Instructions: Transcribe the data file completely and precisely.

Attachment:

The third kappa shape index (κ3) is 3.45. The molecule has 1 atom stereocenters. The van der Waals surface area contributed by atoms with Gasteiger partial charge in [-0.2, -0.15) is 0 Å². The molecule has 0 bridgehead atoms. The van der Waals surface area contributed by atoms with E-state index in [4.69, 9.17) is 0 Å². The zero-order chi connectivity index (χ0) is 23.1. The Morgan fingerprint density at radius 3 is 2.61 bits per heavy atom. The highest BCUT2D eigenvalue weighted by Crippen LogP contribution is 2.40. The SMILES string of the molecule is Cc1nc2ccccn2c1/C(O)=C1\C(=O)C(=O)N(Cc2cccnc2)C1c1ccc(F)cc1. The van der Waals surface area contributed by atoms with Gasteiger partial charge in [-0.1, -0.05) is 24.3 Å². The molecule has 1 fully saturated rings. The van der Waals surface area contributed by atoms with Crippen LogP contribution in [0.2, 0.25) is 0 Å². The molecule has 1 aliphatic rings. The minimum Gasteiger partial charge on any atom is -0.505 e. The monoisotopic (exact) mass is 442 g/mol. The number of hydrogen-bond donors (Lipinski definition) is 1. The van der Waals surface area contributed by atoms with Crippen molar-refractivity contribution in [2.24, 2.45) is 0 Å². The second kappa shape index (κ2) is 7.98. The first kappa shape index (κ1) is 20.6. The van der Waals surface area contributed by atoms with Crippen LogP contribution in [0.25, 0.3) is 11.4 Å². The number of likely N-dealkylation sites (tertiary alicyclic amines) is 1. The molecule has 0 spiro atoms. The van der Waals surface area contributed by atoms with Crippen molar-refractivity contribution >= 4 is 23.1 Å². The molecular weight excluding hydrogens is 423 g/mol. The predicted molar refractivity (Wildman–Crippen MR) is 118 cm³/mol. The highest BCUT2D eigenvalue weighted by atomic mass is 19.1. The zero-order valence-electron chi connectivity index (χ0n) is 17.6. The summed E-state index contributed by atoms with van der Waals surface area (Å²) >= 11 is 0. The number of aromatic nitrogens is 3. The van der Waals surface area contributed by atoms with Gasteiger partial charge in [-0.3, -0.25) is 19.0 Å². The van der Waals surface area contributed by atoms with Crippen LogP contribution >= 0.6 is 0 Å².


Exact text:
The third kappa shape index (κ3) is 3.45. The molecule has 1 atom stereocenters. The van der Waals surface area contributed by atoms with Gasteiger partial charge in [-0.2, -0.15) is 0 Å². The molecule has 0 bridgehead atoms. The van der Waals surface area contributed by atoms with E-state index in [4.69, 9.17) is 0 Å². The zero-order chi connectivity index (χ0) is 23.1. The Morgan fingerprint density at radius 3 is 2.61 bits per heavy atom. The highest BCUT2D eigenvalue weighted by Crippen LogP contribution is 2.40. The SMILES string of the molecule is Cc1nc2ccccn2c1/C(O)=C1\C(=O)C(=O)N(Cc2cccnc2)C1c1ccc(F)cc1. The van der Waals surface area contributed by atoms with Gasteiger partial charge in [-0.1, -0.05) is 24.3 Å². The molecule has 1 fully saturated rings. The van der Waals surface area contributed by atoms with Crippen LogP contribution in [0.2, 0.25) is 0 Å². The molecule has 1 aliphatic rings. The minimum Gasteiger partial charge on any atom is -0.505 e. The monoisotopic (exact) mass is 442 g/mol. The number of hydrogen-bond donors (Lipinski definition) is 1. The van der Waals surface area contributed by atoms with Crippen molar-refractivity contribution in [2.24, 2.45) is 0 Å². The second kappa shape index (κ2) is 7.98. The first kappa shape index (κ1) is 20.6. The van der Waals surface area contributed by atoms with Crippen LogP contribution in [0.25, 0.3) is 11.4 Å². The number of likely N-dealkylation sites (tertiary alicyclic amines) is 1. The molecule has 0 spiro atoms. The van der Waals surface area contributed by atoms with Crippen molar-refractivity contribution >= 4 is 23.1 Å². The molecular weight excluding hydrogens is 423 g/mol. The predicted molar refractivity (Wildman–Crippen MR) is 118 cm³/mol. The highest BCUT2D eigenvalue weighted by atomic mass is 19.1. The zero-order valence-electron chi connectivity index (χ0n) is 17.6. The summed E-state index contributed by atoms with van der Waals surface area (Å²) >= 11 is 0. The number of aromatic nitrogens is 3. The van der Waals surface area contributed by atoms with Gasteiger partial charge in [-0.3, -0.25) is 19.0 Å². The van der Waals surface area contributed by atoms with Crippen LogP contribution >= 0.6 is 0 Å².